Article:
The Mountain, or the Mont Order, is a multinational society interested in influencing politics and international relations.

Sunday, 17 April 2016

Future of Migration (Part 2, Mont Order February 2016 discussion)

L'ORDRE: It's like I was watching this panel. Just today. Just earlier today, this short panel. It crossed over some of that subject. One of the guys on that panel was saying, you know, stop scapegoating refugees. It's a fascist belief or political view to demonize the refugees. But then on other hand, one could just as easily say that the demographic shift, those people coming in, is what's causing the fascist beliefs to proliferate because a lot of these groups you know like the BNP and the EDL. All these nasty groups in Britain at least, wouldn't have any traction with the population if there wasn't perceived to be a social problem in the first place that they were using to recruit people. At least that's my view.
MIKE: Well I think there's a certain level of fear that's involved and this. In America the point where veterans aren't getting enough funding, why are people coming in as immigrants getting that? And it's a false narrative. There are two different separate departments that have two separate budgets that have nothing to do with the fact that veterans may not be getting money. There's no issue on immigrants coming in, it's two different parts of the government.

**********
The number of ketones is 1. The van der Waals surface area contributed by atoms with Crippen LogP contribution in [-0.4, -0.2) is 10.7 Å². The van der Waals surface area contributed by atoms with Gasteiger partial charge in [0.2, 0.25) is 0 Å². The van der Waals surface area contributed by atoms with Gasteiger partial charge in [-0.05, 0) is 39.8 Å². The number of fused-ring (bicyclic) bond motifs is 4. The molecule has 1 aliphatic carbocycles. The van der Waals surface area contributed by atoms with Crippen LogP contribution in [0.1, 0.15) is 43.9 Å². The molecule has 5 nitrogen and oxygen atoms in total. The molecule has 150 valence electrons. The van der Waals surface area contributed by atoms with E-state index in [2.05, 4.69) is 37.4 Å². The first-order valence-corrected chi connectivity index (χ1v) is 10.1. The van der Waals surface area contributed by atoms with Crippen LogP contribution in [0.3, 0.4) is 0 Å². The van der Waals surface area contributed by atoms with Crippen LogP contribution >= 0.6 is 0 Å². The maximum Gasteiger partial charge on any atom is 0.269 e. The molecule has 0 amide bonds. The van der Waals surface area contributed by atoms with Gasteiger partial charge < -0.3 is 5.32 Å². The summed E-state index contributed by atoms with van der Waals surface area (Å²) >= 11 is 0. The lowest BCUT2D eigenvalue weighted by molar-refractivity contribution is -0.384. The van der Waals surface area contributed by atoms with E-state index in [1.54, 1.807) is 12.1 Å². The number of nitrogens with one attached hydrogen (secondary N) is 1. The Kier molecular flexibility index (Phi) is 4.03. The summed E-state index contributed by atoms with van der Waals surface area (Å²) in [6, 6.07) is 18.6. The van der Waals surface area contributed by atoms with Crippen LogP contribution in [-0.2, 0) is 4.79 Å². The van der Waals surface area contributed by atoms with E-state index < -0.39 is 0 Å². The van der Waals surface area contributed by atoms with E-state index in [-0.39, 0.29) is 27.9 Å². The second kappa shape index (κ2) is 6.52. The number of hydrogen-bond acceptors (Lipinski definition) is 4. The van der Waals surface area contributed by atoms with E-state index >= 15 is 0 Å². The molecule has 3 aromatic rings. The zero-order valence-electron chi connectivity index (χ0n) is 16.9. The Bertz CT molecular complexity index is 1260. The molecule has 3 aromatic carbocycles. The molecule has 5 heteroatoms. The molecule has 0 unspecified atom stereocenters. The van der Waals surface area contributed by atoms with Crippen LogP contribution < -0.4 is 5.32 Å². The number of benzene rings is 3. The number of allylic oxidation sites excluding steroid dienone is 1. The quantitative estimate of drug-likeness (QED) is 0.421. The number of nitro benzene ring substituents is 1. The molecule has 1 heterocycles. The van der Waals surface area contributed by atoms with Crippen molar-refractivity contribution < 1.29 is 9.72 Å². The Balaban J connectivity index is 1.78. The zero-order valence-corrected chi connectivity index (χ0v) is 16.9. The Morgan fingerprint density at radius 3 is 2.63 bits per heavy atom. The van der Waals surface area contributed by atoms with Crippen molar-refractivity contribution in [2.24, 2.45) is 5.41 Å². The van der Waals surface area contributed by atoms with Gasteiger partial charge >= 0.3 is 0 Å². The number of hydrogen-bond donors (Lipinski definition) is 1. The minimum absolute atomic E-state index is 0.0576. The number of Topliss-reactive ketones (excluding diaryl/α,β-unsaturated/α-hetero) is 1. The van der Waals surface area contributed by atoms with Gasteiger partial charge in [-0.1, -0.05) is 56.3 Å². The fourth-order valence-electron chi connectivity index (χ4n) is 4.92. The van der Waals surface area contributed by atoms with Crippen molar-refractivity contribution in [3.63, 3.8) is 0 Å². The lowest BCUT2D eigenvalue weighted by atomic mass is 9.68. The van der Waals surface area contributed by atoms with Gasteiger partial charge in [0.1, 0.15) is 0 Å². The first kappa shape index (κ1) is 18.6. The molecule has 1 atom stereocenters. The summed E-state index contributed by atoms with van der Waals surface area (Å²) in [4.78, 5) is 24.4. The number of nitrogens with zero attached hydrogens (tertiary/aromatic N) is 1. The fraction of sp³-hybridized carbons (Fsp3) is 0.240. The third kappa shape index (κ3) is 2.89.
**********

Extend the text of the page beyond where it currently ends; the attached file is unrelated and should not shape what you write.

MONY: OK wait, stop. I want to say something that needs to be said. I think the biggest fallacy is that you can separate military from immigrants. Because since World War Two. Soldiers have been marrying women abroad, bringing them home, and it's part of the culture. It's part of the culture, it's ingrained. A lot of mixed children from before the 80s, before the 70s, were born into the military. And people don't understand that they are spitting on the people who fight. So it's like the most insulting rhetoric they could tell the brats. Eventually I think it's going to come back around to the right wing who just doesn't seem to get it.
L'ORDRE: You mean Donald Trump and the Donald Trump types?
MONY: Yeah exactly they don't get it and people like Trump or basically home breakers, and very invested in penning in the population. It's much harder to get out of this country now than ever before.